Aselsan

The Turkish KORAL electronic warfare system.

However, in October 2019, Turkish authorities said that they had deployed KORAL as part of the country's intervention into Northern Syria, which was aimed at Kurdish groups that have virtually no air defenses. This raises the possibility that KORAL may have broader functionality for jamming other target sets, including communications and other emitters, such as line-of-sight drone control links, or has useful direction-finding capabilities that could geolocate enemy forces by zeroing in on their radiofrequency emissions.

Tools to counter unmanned aircraft, in particular, could be very valuable to the GNA. Drones have become a major feature on both sides of the Libyan conflict, for carrying out surveillance and reconnaissance, as well as strikes.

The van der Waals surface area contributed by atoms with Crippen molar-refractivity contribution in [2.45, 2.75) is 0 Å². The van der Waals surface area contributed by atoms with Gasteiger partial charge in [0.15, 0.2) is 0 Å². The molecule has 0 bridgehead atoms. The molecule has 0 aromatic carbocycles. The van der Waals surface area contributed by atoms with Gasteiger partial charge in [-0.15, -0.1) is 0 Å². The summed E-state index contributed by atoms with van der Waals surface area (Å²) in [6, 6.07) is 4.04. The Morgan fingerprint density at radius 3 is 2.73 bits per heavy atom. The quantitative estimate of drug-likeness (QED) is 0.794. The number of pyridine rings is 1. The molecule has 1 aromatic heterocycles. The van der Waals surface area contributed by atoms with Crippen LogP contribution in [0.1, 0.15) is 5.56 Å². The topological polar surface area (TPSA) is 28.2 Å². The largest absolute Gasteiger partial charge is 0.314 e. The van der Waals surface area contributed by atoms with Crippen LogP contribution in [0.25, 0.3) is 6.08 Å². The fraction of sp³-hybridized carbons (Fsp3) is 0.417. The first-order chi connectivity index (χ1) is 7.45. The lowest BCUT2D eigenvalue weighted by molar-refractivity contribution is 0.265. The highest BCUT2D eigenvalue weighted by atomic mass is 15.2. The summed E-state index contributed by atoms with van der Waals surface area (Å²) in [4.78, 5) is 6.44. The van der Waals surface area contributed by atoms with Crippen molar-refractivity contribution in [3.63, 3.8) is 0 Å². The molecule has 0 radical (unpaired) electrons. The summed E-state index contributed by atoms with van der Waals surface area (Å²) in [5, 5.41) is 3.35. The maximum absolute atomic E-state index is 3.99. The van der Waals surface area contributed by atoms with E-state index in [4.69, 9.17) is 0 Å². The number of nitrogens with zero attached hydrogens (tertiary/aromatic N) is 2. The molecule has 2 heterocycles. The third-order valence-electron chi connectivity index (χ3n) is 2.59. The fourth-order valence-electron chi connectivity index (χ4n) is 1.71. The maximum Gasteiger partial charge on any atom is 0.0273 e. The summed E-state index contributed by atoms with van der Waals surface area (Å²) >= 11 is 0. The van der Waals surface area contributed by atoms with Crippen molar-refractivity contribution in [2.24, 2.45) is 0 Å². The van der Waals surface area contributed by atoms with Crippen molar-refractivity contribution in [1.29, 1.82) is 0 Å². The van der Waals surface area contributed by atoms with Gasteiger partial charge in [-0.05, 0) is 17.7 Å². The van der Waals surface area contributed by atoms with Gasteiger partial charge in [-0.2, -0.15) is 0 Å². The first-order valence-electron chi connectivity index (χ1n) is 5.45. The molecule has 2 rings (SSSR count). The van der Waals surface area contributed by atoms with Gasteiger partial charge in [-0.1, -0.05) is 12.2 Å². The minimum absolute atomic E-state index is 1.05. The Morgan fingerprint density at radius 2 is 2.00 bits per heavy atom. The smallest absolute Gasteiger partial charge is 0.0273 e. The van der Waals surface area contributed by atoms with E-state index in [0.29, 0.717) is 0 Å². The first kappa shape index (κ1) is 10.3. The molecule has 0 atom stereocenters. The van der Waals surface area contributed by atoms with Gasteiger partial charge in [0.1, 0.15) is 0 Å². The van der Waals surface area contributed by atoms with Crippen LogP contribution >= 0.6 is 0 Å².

Turkey has already notably supplied the GNA with a number of Bayraktar TB2s, which can carry small munitions, and work has been ongoing for weeks now on the construction of a new airstrip near Tripoli, curiously sandwiched between apartment blocks in a residential development, which looks well suited to supporting drone operations. You can read more about this site in this past War Zone story. With regards to Turkey's forthcoming military deployment, its possible that Turkish advisers might find themselves directing GNA drone operations, or simply flying additional unmanned aircraft themselves, as well.

Manned aircraft and helicopters do remain an important component of the conflict on both sides, as well, and LNA combat jets reportedly targeted the new airstrip outside of Tripoli on Jan. 3. An attack on a GNA military academy in Tripoli, which authorities there blame on another LNA airstrike, killed at least 28 people, as well.